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Thread: Winter Camping tips & tricks.

  1. #1
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    Default Winter Camping tips & tricks.

    I read if you precook a meal like chili or stew and put it in a plastic bag, when you want to eat it, all you need to do is put the bag in hot water. When I have tried this, I found it would take a very long time to heat my food and if the bag touches the side of the pot, it would melt a hole in the plastic bag.
    Is there special plastic bags that heats the food faster?

  2. #2
    New member AKDSLDOG's Avatar
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    Maybe not faster, but, Vacume sealing works well for reheating meals like that. Just cut a small corner off and drop into boiling water.

  3. #3

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    Is it really worth the extra work not to buy pre-vacuum sealed meals, like mountain house, etc.?

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    Cool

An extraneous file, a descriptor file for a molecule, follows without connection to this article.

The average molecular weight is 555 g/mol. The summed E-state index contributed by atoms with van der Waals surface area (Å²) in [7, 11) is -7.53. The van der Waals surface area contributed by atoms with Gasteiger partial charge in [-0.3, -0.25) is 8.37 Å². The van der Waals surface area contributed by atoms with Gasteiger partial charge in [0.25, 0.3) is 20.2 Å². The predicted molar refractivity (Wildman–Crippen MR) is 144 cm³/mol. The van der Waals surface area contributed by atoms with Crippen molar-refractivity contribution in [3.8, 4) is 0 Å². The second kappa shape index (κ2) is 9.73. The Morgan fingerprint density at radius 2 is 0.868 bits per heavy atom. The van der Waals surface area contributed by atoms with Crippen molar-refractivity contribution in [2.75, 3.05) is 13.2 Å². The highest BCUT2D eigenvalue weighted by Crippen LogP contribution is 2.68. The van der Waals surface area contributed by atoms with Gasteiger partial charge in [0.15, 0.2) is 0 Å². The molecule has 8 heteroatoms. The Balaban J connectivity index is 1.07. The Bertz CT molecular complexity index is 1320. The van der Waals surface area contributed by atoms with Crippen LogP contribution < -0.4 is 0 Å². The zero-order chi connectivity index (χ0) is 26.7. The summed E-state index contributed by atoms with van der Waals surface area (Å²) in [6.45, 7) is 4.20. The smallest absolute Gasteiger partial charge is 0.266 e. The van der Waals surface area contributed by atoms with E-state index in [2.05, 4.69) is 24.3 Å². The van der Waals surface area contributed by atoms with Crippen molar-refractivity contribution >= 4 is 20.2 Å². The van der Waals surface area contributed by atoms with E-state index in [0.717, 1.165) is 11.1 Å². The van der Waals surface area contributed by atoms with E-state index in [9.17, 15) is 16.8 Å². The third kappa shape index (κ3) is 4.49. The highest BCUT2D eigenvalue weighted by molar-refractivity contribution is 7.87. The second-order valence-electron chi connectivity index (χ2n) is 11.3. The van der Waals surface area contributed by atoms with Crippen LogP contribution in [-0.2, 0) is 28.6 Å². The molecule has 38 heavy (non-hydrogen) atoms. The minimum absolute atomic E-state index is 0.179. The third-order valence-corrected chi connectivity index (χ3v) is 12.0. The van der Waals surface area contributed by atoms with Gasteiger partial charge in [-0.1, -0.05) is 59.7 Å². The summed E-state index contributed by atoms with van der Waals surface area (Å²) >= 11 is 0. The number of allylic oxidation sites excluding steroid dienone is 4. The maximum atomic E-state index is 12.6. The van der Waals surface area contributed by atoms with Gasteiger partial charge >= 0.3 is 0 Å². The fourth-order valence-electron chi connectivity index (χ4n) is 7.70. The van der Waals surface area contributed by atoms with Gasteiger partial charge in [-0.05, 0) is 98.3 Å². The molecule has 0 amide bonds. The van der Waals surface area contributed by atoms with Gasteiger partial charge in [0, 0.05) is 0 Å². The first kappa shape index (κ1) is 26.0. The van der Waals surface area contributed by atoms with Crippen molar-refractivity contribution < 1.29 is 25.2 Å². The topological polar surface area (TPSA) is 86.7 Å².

I say go with mountain house. It's lighter in weight, you won't use as much fuel to cook it, and it really is pretty good. The chili mac is great.
    My experience with reheating meals was exactly like you described and I decided it just wasn't worth the hassle.

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    Plus with the freeze dried you are consuming the water you are heating. BTW. Sams in Fairbanks has Mtn House in stock now. 6 package boxes for 24 bucks and change. Last fall I think they were 30. For 4 bucks a meal the MH are a pretty good way to go. They only thing is they aren't real high in calories.

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    The reason I like to make pre-cook food is when I am winter camping I need hi calories food and weight is not a problem.

  7. #7

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    Get a dehydrator make your chili put in the dehydrator make your own Mountian house. Cantaulope is great buy the ones that are selling cheap cause they are over ripe, Vadilla onions dried are great add beef base you got onion soup.
    I make meals and bag them in food saver bage cover them with layers of foil and heat them on the engine of my Mokai when making trips for hot meals on the fly. Works 4x, Snow go. Car, the bags will work in boiling water but I use campfire not little stove.

    Cheers

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    Member mod elan's Avatar